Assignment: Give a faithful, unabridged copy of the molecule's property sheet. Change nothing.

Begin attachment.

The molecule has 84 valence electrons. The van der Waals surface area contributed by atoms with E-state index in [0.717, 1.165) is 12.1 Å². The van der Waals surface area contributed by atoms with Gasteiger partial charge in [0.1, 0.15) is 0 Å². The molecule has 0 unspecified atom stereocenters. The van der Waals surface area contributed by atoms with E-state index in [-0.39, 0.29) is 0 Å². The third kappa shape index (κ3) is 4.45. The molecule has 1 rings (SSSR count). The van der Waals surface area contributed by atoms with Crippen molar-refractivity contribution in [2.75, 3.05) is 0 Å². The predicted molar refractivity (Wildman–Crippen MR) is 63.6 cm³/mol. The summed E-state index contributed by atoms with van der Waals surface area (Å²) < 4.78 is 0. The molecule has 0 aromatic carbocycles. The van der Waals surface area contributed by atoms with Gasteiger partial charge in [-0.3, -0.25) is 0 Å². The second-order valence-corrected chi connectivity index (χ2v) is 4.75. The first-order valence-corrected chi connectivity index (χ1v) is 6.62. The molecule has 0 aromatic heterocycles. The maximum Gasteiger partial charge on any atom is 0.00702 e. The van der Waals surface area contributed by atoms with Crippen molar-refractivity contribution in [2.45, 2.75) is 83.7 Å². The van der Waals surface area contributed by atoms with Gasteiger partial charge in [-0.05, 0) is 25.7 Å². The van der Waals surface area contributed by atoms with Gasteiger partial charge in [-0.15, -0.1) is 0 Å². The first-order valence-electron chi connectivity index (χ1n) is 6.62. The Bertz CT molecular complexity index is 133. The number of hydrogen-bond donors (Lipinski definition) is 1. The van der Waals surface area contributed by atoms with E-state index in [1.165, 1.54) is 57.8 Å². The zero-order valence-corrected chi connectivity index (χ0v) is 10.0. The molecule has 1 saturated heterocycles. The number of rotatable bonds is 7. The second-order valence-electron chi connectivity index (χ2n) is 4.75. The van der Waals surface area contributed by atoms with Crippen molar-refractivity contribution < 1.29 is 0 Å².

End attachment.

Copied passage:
The molecule has 84 valence electrons. The van der Waals surface area contributed by atoms with E-state index in [0.717, 1.165) is 12.1 Å². The van der Waals surface area contributed by atoms with Gasteiger partial charge in [0.1, 0.15) is 0 Å². The molecule has 0 unspecified atom stereocenters. The van der Waals surface area contributed by atoms with E-state index in [-0.39, 0.29) is 0 Å². The third kappa shape index (κ3) is 4.45. The molecule has 1 rings (SSSR count). The van der Waals surface area contributed by atoms with Crippen molar-refractivity contribution in [2.75, 3.05) is 0 Å². The predicted molar refractivity (Wildman–Crippen MR) is 63.6 cm³/mol. The summed E-state index contributed by atoms with van der Waals surface area (Å²) < 4.78 is 0. The molecule has 0 aromatic carbocycles. The van der Waals surface area contributed by atoms with Gasteiger partial charge in [-0.3, -0.25) is 0 Å². The second-order valence-corrected chi connectivity index (χ2v) is 4.75. The first-order valence-corrected chi connectivity index (χ1v) is 6.62. The molecule has 0 aromatic heterocycles. The maximum Gasteiger partial charge on any atom is 0.00702 e. The van der Waals surface area contributed by atoms with Crippen molar-refractivity contribution in [2.45, 2.75) is 83.7 Å². The van der Waals surface area contributed by atoms with Gasteiger partial charge in [-0.05, 0) is 25.7 Å². The van der Waals surface area contributed by atoms with Gasteiger partial charge in [-0.15, -0.1) is 0 Å². The first-order valence-electron chi connectivity index (χ1n) is 6.62. The Bertz CT molecular complexity index is 133. The number of hydrogen-bond donors (Lipinski definition) is 1. The van der Waals surface area contributed by atoms with E-state index in [1.165, 1.54) is 57.8 Å². The zero-order valence-corrected chi connectivity index (χ0v) is 10.0. The molecule has 1 saturated heterocycles. The number of rotatable bonds is 7. The second-order valence-electron chi connectivity index (χ2n) is 4.75. The van der Waals surface area contributed by atoms with Crippen molar-refractivity contribution < 1.29 is 0 Å².